Ancient Christian Worship (McGowan)There are few times in history so important and yet so obscure as the years following the death and resurrection of Jesus of Nazareth, when the movement bearing his name transformed from a band of several dozen followers hiding in terror into an international community that would shape the subsequent history of the world. Despite the paucity of evidence from this period, historians and theologians alike continually return to the earliest years of the Jesus Movement, attempting to ascertain precisely who was doing what and how they were doing it. To help bring clarity to the all important aspect of Christian worship from this period comes Andrew B. McGowan’s masterful Ancient Christian Worship: Early Church Practices in Social, Historical, and Theological Perspective (Grand Rapids: Baker Academic, 2014). Continue reading

PRV2: Other Issues

This post is part of our ongoing series examining Protestant Reactions to Vatican II.

VT@While we cannot consider every facet of the Second Vatican Council that Protestant scholars have engaged, there are three remaining issues worthy of briefly considering here: reactions to Vatican II’s position on the Priesthood, the Liturgy, and Religious Freedom. It is important to note with Martin Marty that during Vatican II very little was actually said concerning contemporary concerns such as female ordination and clerical celibacy, and thus many Protestant and Catholic differences on these issues are not directly the result of Vatican II.[1] The council did weigh in on several matters pertaining to priests however. In the Decree on the Ministry and Life of Priests, the council affirmed that celibacy was to be “embraced and esteemed as a gift” among priests. Additionally, priests were called to avoid greediness, to develop their spiritual lives, to engage the sacred scriptures and Church Fathers, to remain aware of current events, and to take vacation every year.[2] Such praxis-oriented concerns, combined with calls for lay participation in the ministry of the church, suggest a commitment to collegiality of all levels of church hierarchy.[3] This collegial view of the church includes the leveling of authority within the official hierarchy, though maintaining the primacy of the Bishop of Rome, including the restoration of the historical office of deacon.[4] However, significant differences continue to exist between Protestant conceptions of the priesthood of all believers and the Roman conception of a celibate clergy. Continue reading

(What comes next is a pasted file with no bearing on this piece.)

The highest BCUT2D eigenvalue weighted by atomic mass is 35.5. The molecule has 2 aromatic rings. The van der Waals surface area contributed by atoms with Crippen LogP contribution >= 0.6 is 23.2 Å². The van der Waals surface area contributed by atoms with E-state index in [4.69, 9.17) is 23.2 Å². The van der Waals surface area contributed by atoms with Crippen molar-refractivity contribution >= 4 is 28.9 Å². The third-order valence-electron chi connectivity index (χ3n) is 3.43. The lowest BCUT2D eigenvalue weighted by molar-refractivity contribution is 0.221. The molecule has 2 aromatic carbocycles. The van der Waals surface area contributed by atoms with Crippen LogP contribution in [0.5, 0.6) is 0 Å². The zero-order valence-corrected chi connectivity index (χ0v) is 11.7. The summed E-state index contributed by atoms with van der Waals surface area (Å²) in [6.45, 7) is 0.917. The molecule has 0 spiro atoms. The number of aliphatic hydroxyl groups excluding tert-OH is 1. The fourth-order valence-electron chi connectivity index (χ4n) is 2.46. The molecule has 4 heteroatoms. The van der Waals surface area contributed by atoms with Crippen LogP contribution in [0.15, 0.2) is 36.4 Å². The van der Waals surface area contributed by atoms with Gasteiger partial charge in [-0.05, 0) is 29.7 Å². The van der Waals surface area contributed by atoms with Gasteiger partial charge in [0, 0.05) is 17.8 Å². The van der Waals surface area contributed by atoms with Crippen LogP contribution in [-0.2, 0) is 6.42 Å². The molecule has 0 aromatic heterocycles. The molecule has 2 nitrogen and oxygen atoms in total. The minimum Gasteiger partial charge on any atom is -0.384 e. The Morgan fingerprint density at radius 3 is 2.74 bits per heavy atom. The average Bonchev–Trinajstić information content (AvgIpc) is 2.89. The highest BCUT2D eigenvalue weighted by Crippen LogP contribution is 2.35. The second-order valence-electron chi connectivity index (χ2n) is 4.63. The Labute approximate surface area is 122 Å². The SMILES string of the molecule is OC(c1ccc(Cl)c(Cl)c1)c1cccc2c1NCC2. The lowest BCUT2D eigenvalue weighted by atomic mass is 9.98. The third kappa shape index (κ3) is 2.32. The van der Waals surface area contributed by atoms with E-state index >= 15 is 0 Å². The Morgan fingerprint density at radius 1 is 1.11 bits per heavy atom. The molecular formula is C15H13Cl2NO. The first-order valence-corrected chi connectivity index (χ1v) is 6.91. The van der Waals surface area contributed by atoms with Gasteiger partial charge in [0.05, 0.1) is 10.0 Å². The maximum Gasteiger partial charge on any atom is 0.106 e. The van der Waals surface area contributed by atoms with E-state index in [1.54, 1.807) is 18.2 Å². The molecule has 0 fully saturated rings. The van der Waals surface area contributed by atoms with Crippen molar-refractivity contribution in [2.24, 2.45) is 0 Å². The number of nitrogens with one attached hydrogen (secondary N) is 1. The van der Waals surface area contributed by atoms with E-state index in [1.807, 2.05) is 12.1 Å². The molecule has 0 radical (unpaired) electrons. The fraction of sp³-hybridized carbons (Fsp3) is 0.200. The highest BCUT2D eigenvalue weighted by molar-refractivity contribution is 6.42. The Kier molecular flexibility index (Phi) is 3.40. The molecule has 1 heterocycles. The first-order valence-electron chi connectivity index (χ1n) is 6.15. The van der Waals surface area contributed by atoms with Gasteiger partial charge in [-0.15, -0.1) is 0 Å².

Church Search: Greek Orthodox Church

This post is part of our ongoing Church Search. For more information on our search and the churches we have visited already, please click here. During the “First Exposure” phase of our search, we are visiting different churches to gain a basic understanding of their doctrines and practices. Following these visits, we will post some of the basic doctrinal and practical considerations of the church we visited, as well as some thoughts on our experiences.

Basic History

Assumption Greek Orthodox Church, Long Beach

Assumption Greek Orthodox Church, Long Beach

Much like our previous post on the Roman Catholic Church, the Orthodox Church claims a history as long as the history of the Christian Church itself. Thus, we again note that this brief summary of Church History is something of an injustice. The Orthodox Church has long claimed and studied the earliest writings of the Christian faith, most often termed the “Church Fathers.” Of great importance in the earlier Church were the Seven Great Ecumenical Councils (from the fourth through eighth centuries), all of which took place in the Eastern Roman Empire. The growing divide between Eastern and Western Empire played a role in dividing the Byzantine bishops from the West, as did Western claims to papal supremacy (more on that below), the filioque clause, and the sack of Constantinople during the Fourth Crusade in 1204 CE. The Orthodox Church remained the official religion of the Eastern Roman Empire (often called the Byzantine Empire) until the Fall of Constantinople until its fall in 1453 to the Ottoman Turks. Orthodoxy remained alive and well, however, in eastern Europe, especially in Moscow, where Russian Orthodoxy remained a strong presence until the Bolshevik Revolution in 1917. However, Orthodoxy remained throughout Greece and much of Eastern Europe and the Middle East, and with the fall of the USSR has continued to grow abroad. There are between 225 and 300 million Orthodox today belonging to 14 autocephelous (administered separately but in communion with each other) churches around the world.